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Table of Contents for this page:

  • Current Issue
  • Advanced Online Publications Articles

  • Current Issue of Nature Structural and Molecular Biology

    Nature Structural aamp; Molecular Biology - Issue - nature.com science feeds

  • Delivering nonidentical twins

  • Two sibling DNA polymerases synthesize most of the eukaryotic nuclear genome. A new study provides insights into the distinct protein interactions that deliver these replicases for asymmetric leading- and lagging-strand replication and reveals possible cross-talk between DNA replication and other cellular processes.

  • Histones push the envelope

  • The development of new strategies to deplete maternal histone proteins in vivo and in vitro has led to the discovery of unexpected roles of histones in forming a functional nuclear envelope.

  • Expanding the RNA-recognition code of PUF proteins

  • Classical PUF proteins bind to single-stranded RNA with sequence specificity that can be engineered by site-directed mutagenesis according to a simple RNA-recognition code. Now in-depth probing of the PUF RNA-recognition code enhances future design of PUF proteins and exposes hidden complexity in generating specificity.

  • SET-ting the stage for DNA repair

  • Mechanisms of DNA damage repair within actively transcribed genes are poorly understood. Five new reports shed light on the contributions of chromatin to this process by uncovering roles for histone H3 Lys36 methylation, a post-translational modification previously linked to transcription elongation, in the control of DNA-damage signaling and double strand break repair.

  • Structural basis for activity of highly efficient RNA mimics of green fluorescent protein

  • Structural elucidation of the RNA aptamer 'Spinach' reveals that a new G-quadruplex structure forms the fluorophore-binding site that confers the ability of the RNA to function as a GFP mimic.

  • Mechanism of asymmetric polymerase assembly at the eukaryotic replication fork

  • Eukaryotic DNA replication is carried out by two DNA polymerases, Polɛ and Pol δ. An in vitro–replication system reconstituted with purified yeast components identifies the factors that selectively recruit each polymerase for leading- or lagging-strand synthesis.

  • Structural basis for RNA recognition in roquin-mediated post-transcriptional gene regulation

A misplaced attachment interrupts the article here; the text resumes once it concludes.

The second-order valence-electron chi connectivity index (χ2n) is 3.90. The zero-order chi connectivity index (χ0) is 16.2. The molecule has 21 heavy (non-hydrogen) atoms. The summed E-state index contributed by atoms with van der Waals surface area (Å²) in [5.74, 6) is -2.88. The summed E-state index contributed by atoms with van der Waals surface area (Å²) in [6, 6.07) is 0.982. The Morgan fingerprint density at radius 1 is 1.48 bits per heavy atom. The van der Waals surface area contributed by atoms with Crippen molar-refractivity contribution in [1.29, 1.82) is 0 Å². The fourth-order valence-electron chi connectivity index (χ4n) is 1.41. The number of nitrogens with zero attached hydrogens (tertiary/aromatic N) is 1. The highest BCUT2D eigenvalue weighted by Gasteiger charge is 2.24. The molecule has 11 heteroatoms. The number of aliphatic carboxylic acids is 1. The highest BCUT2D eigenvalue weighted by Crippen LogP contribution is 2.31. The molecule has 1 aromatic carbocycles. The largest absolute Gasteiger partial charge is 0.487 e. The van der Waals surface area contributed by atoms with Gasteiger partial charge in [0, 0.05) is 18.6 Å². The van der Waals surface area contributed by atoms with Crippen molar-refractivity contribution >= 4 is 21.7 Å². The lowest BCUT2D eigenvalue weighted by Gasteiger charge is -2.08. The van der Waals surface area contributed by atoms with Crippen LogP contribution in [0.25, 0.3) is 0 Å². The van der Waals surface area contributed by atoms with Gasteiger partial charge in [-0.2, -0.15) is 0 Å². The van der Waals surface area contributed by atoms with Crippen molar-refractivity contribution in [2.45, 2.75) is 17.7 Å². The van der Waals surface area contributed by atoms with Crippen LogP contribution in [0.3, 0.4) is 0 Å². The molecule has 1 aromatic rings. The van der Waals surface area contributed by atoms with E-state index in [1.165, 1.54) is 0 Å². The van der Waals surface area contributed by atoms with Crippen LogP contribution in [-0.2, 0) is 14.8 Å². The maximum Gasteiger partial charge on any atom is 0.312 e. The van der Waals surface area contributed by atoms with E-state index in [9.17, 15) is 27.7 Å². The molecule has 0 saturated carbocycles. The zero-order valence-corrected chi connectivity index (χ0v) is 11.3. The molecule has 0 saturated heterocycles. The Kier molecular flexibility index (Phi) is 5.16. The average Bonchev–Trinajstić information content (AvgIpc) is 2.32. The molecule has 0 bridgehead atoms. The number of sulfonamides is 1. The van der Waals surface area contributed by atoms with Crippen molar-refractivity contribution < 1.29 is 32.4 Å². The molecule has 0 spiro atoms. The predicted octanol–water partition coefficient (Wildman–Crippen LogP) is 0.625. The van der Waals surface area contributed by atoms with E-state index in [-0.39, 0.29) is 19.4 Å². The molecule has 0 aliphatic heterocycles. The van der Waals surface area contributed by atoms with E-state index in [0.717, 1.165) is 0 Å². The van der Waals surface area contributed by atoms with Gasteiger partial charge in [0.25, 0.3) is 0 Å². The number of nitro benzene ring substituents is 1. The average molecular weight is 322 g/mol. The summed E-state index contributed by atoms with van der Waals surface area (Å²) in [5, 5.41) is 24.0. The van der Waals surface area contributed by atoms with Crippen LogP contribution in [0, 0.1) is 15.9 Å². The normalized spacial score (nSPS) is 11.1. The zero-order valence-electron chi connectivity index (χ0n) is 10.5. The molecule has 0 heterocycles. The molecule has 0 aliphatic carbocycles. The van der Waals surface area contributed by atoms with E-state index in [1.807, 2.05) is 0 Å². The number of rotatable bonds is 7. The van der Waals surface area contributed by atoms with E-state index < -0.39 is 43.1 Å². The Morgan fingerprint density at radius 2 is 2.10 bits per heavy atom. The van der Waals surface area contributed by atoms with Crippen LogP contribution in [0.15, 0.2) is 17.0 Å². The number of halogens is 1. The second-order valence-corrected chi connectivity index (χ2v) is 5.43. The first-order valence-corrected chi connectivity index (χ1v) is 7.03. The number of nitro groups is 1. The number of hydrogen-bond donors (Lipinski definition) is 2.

• Roquin controls T-cell activity through interactions with mRNAs of stimulatory receptors. Structural and functional elucidation of its RNA-binding domain reveals how it interacts with constitutive decay elements in the 3' UTR of its targets to regulate their expression.

  • The ROQ domain of Roquin recognizes mRNA constitutive-decay element and double-stranded RNA

  • Roquin recognizes the CDE element in mRNAs to promote their decay. Crystal structures of human Roquin ROQ domain in complex with RNA reveals two distinct RNA-binding sites for stem-loop RNA and dsRNA.

  • RPRD1A and RPRD1B are human RNA polymerase II C-terminal domain scaffolds for Ser5 dephosphorylation

  • Mammalian RPRD proteins bind the phosphorylated CTD of RNA pol II with different affinities. Structural elucidation and characterization of their CTD interaction domains reveal the basis of RPRD binding preferences and a role in directing CTD dephosphorylation.

  • Molecular basis for unidirectional scaffold switching of human Plk4 in centriole biogenesis

  • Plk4 regulates centriole duplication. Two centrosomal scaffold proteins, Cep192 and Cep152, are shown to interact with Plk4 in a temporally and spatially regulated manner, and structural analyses reveal that these interactions are mutually exclusive.

  • Allosteric enhancement of MAP kinase p38α's activity and substrate selectivity by docking interactions

  • MAP kinases recognize pathway-specific substrates via docking interactions. NMR analyses now reveal that docking interactions also stimulate ATP binding and phosphotransfer activity of p38α via an allosteric mechanism.

  • Identification of genes in toxicity pathways of trinucleotide-repeat RNA in C. elegans

  • A screen identifies 15 genes that modulate CUG-repeat toxicity in C. elegans, including those encoding RNA-export and clearance factors. Toxic RNAs are recognized by the NMD pathway via their 3' UTR GC content.

  • Structure of the mammalian 80S initiation complex with initiation factor 5B on HCV-IRES RNA

  • Eukaryotic initiation factor 5b (eIF5B) is essential for translation initiation. Spahn and colleagues now report cryo-EM structures of the mammalian 80S initiation complex associated with eIF5B that redefine eIF5B as a tRNA reorientation factor.

  • Selectivity mechanism of a bacterial homolog of the human drug-peptide transporters PepT1 and PepT2

  • Guettou et al. describe structural studies on a bacterial homolog of PepT1 and PepT2 peptide transporters—nutrient transporters responsible for all peptide transport across the plasma membrane—in complex with three di- or tripeptides. The data suggest how the transporter's broad peptide specificity is achieved.

  • A protein-RNA specificity code enables targeted activation of an endogenous human transcript

  • A randomized RNA library is used to determine the specificities of RNA recognition by PUF repeats. The code is then used to design a protein that targets endogenous human cyclin B1 mRNA and activates its translation.

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    Nature -Advance Online Publications